MANATEE -- With outstretched hands ready for a quick shake, students at Rowlett Academy for Arts and Communication showed off their leadership skills Friday to the community.
The event was a day of celebration for the magnet school-turned-charter's recent recognition as a "Leader in Me" Lighthouse school, an honor bestowed upon 180 schools worldwide by Franklin Covey Co., a global public company specializing in performance improvement.
"It's a day for the children to show off their accomplishments," school Principal Brian Flynn said. "It's kind of like a celebration day for them."
Students in the school are taught the principles laid out in "The 7 Habits of Highly Effective People." Former Rowlett students testified about how those principles have been helpful to them as they've continued on in their educational careers.
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"The seven habits that they teach you at this school really do help you get through the rest of your life, as I've found in middle school and through my two years of high school so far," said Ryan Thompson, a 15-year-old sophomore at Saint Stephens' Episcopal School.
One of the habits that sticks with him the most? Begin with the end in mind.
"I feel like that teaches you to be proactive, and being proactive is one of the things they try to imbed in you here and get you to understand most," Thompson said.
To earn the Lighthouse status, according to organizers, schools have to show:
The environment reinforces the leadership model by displaying leadership language that emphasizes individual worth and potential in hallways and classrooms.
Teachers integrate leadership language into school curriculum and instruction.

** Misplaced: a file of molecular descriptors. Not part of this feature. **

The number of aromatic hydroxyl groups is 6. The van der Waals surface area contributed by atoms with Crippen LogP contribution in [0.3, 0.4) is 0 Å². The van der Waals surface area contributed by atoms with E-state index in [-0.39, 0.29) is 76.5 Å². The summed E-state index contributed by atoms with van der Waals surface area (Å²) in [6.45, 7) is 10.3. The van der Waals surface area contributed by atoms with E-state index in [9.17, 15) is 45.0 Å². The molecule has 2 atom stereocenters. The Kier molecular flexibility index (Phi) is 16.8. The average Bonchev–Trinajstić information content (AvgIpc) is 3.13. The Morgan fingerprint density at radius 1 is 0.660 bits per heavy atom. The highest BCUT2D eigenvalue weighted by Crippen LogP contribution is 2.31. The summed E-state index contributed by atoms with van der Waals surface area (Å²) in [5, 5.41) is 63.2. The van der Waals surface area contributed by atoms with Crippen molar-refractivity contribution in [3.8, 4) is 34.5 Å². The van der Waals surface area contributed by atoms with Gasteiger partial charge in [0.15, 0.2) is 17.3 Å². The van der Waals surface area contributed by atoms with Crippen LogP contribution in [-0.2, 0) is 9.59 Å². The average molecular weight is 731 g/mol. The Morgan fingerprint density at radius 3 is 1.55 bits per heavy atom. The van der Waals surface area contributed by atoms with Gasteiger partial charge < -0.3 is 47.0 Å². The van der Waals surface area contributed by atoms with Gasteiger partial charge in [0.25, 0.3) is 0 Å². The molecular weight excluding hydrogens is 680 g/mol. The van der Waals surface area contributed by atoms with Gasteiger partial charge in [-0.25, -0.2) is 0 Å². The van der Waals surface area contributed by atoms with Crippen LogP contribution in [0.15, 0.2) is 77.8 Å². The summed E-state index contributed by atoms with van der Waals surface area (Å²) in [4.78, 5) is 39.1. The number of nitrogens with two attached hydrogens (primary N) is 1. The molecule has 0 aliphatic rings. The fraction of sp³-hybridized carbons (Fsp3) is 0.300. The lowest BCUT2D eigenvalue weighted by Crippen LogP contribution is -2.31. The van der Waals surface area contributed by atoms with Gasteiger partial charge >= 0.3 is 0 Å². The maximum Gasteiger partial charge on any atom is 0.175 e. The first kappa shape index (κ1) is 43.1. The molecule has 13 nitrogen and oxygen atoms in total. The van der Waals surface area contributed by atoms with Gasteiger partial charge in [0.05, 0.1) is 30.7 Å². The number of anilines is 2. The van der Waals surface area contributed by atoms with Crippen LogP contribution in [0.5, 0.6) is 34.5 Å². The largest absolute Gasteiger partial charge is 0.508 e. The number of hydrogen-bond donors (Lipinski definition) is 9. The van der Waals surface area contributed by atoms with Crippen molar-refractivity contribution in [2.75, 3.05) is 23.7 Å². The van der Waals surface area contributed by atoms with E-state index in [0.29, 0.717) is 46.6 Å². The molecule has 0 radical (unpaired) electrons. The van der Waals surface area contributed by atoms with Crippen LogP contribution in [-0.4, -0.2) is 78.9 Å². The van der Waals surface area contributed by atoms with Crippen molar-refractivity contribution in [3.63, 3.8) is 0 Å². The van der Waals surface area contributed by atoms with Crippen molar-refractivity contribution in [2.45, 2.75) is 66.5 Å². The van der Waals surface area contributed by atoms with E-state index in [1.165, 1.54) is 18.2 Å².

Staff collaborates and works together to effectively build a culture of leadership.
Students are provided with meaningful student leadership roles and responsibilities, such as mentor, public speaker, school tour guide, and greeter.
Parents are given opportunities to learn The Leader in Me model and the 7 Habits and are involved in activities that support the leadership model.
A system is in place for setting and tracking school-wide, classroom, academic and personal goals.
Leadership events are held to allow students to practice their leadership skills (e.g. public speaking, sharing data, confident greetings, etc.) with community business partners, parents, and other educators.
The school leadership team meets regularly and oversees schoolwide implementation of the leadership model with the help of students, staff, parents and community members.
Measurable improvements in teacher engagement, parent satisfaction, student behavior and academic alignment are shown by comparing baseline data with the tracking of ongoing data.
Rowlett was given the award in early 2016.
Rowlett fifth-grader Gaby Cortes, 10, led the morning session for visitors.
"We're very excited to have everybody here," she said.
Visitors took a tour of classrooms and different programs the school runs that offer students the chance to build their leadership skills. Display board were set up in the media center and students were on hand to describe the projects they've done, including Adopt a Highway.
Teaching leadership skills at a young age is like planting a seed, Flynn said. The earlier it starts, the more it has a chance to grow.
"If you develop it as a young age, it can have a huge impact," he said.
Meghin Delaney, education reporter, can be reached at 941-745-7081. Follow her on Twitter @MeghinDelaney.